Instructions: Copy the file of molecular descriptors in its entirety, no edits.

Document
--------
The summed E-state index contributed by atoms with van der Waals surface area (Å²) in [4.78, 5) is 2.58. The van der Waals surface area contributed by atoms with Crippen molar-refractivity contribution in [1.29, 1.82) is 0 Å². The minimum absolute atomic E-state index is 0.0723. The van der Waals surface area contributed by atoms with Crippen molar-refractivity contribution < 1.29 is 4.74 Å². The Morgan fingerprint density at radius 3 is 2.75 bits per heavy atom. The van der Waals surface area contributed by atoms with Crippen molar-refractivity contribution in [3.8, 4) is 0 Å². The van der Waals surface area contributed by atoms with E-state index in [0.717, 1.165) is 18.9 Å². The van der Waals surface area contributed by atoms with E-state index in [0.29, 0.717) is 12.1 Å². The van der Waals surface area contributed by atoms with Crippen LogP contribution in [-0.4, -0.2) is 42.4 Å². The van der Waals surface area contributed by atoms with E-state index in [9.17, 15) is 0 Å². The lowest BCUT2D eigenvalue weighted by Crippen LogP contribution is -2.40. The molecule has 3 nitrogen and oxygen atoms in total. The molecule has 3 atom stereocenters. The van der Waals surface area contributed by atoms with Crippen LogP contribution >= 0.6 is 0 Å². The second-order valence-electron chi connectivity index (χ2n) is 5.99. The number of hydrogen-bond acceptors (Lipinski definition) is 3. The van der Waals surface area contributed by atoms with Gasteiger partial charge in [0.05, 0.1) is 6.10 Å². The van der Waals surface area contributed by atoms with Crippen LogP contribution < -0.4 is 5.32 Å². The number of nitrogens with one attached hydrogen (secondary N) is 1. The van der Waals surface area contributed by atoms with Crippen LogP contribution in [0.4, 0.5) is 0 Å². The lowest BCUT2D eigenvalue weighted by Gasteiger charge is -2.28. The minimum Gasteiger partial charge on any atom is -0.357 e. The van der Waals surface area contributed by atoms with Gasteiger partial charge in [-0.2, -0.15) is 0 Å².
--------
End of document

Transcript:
The summed E-state index contributed by atoms with van der Waals surface area (Å²) in [4.78, 5) is 2.58. The van der Waals surface area contributed by atoms with Crippen molar-refractivity contribution in [1.29, 1.82) is 0 Å². The minimum absolute atomic E-state index is 0.0723. The van der Waals surface area contributed by atoms with Crippen molar-refractivity contribution < 1.29 is 4.74 Å². The Morgan fingerprint density at radius 3 is 2.75 bits per heavy atom. The van der Waals surface area contributed by atoms with Crippen molar-refractivity contribution in [3.8, 4) is 0 Å². The van der Waals surface area contributed by atoms with E-state index in [0.717, 1.165) is 18.9 Å². The van der Waals surface area contributed by atoms with E-state index in [0.29, 0.717) is 12.1 Å². The van der Waals surface area contributed by atoms with Crippen LogP contribution in [-0.4, -0.2) is 42.4 Å². The van der Waals surface area contributed by atoms with E-state index in [9.17, 15) is 0 Å². The lowest BCUT2D eigenvalue weighted by Crippen LogP contribution is -2.40. The molecule has 3 nitrogen and oxygen atoms in total. The molecule has 3 atom stereocenters. The van der Waals surface area contributed by atoms with Crippen LogP contribution >= 0.6 is 0 Å². The second-order valence-electron chi connectivity index (χ2n) is 5.99. The number of hydrogen-bond acceptors (Lipinski definition) is 3. The van der Waals surface area contributed by atoms with Gasteiger partial charge in [0.05, 0.1) is 6.10 Å². The van der Waals surface area contributed by atoms with Crippen LogP contribution < -0.4 is 5.32 Å². The number of nitrogens with one attached hydrogen (secondary N) is 1. The van der Waals surface area contributed by atoms with Crippen LogP contribution in [0.4, 0.5) is 0 Å². The lowest BCUT2D eigenvalue weighted by Gasteiger charge is -2.28. The minimum Gasteiger partial charge on any atom is -0.357 e. The van der Waals surface area contributed by atoms with Gasteiger partial charge in [-0.2, -0.15) is 0 Å².